Wednesday, 9 September 2015

A Mostly Botanical Foray

 

This post is going to be all over the place. It is not just about a plant. It is what I found as I kept looking up stuff that led me to other stuff and so on. Here goes:

 

Stellarioides tenuifolia belongs to the Asparagus family. That means, a) it is going to be pretty, b) it is bulbous (not that all of them are bulbous)

 

Buds

 

 

The flower does not have petals but tepals with a green line that is beautifully visible in both pictures.

 

That takes care of the bulbous part

 

The tepals are not there just to look pretty, though. Remember that a stigma is like a helipad for the pollinators? This plant has evolved so that it uses its tepals as a functional helipad - in plant world, that is a big deal! Also, I have pictures:

 

 

Something else that makes this asparagasine (totally making it up) member stand out is its chromosome number. Humans have 46 chromosomes in each cell. Having so  many chromosomes does not make you research-friendly and that is one of the reasons that geneticists love Arabidopsis.

 

The plant under today's spotlight is one of the six plants that has the lowest chromosome number i.e. 4!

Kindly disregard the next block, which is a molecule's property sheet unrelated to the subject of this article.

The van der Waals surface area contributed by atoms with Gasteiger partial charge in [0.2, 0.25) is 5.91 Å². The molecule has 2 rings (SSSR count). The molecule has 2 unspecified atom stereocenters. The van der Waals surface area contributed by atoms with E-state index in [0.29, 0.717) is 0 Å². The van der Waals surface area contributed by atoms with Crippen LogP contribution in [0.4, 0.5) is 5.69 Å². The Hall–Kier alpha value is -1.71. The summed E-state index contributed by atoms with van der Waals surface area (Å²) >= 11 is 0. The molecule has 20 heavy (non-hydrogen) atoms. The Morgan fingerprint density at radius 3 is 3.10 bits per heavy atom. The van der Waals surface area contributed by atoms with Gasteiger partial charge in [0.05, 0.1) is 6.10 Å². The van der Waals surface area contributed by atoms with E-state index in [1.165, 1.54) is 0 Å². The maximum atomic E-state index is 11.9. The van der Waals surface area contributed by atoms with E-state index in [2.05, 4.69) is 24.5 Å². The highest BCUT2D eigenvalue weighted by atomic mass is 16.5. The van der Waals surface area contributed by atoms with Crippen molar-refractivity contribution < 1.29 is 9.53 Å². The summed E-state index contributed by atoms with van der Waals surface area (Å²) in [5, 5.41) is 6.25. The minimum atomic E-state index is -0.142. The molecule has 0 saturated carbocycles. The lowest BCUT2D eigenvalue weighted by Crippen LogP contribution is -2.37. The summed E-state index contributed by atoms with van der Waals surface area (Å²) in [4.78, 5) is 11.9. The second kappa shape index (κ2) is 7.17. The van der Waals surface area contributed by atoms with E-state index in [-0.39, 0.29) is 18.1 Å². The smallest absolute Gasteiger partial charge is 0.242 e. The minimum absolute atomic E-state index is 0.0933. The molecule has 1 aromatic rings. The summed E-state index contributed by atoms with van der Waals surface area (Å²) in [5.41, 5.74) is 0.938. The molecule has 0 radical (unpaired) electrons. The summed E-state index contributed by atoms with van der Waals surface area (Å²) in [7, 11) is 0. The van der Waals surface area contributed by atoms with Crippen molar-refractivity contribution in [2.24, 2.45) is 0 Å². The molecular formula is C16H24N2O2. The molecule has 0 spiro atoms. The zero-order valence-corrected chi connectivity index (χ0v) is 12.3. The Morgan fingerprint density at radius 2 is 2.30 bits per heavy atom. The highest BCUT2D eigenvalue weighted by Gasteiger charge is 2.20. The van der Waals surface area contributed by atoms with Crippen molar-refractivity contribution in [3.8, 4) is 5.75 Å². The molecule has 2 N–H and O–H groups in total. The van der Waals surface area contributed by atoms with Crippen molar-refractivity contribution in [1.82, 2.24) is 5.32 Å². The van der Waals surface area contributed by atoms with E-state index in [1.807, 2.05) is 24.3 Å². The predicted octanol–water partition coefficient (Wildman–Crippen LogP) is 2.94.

Another of the low chromosome-numbered sextuplets

 

And another one

 

The award for the lowest ever goes to male ants, Myrmecia pilosula  that have only one.

 

 

The highest number can be found in the fern, Ophioglossum reticulatum, which has 1260 chromosomes per cell.

 

This guy

 

Then while searching, I came across:

 

Don't let anyone convince you that the number of chromosomes affects the complexity of the organism, either. It's true that simple bacteria have only one chromosome, but look at these numbers: domestic cats have 19 pairs of chromosomes, and Geometrid Moths have 112 pairs. Moths are definitely not 6times more complex than cats, even though 6 x 19 equals about 112! And don't forget about the ferns with over 1,000 pairs.

 

I then found proof of this too! A ciliate (for simplicity's sake, a tiny organism with cilia for movement) has about 15,600 chromosomes! It is also much much smarter than us since about 96% of all genetic material is repetition and this organism filters all the garbage out, keeping only what it needs to survive on a daily basis. (It does not hurt that it has two nuclei, one of which stores all DNA - garbage and all)

 

Try to read the whole article, it boggles the mind how complicated this creature is!

 

My last foray led me to this article that just freaked me out! It talks about B chromosomes that are not part of the actual genetic makeup and are extra. The authors seemed determined to scare the shit out of me by saying stuff like:

 

There are also significant biological questions concerning the origin and structural organization of Bs, and the way in which these selfish elements can establish themselves by exploiting the replicative machinery of their host genome nucleus.

 

and

 

and, in general, it is a truism that in higher numbers they are deleterious, especially to fertility.

 

Like I said, freaky!

 

#BPotD #Botany #DNA #Chromosome #WhoCares

 

Source: www.botanicalgarden.ubc.ca/potd/2015/09/stellarioides-tenuifolia.php

Original post: miduhadi.booklikes.com/post/1250659/a-mostly-botanical-foray

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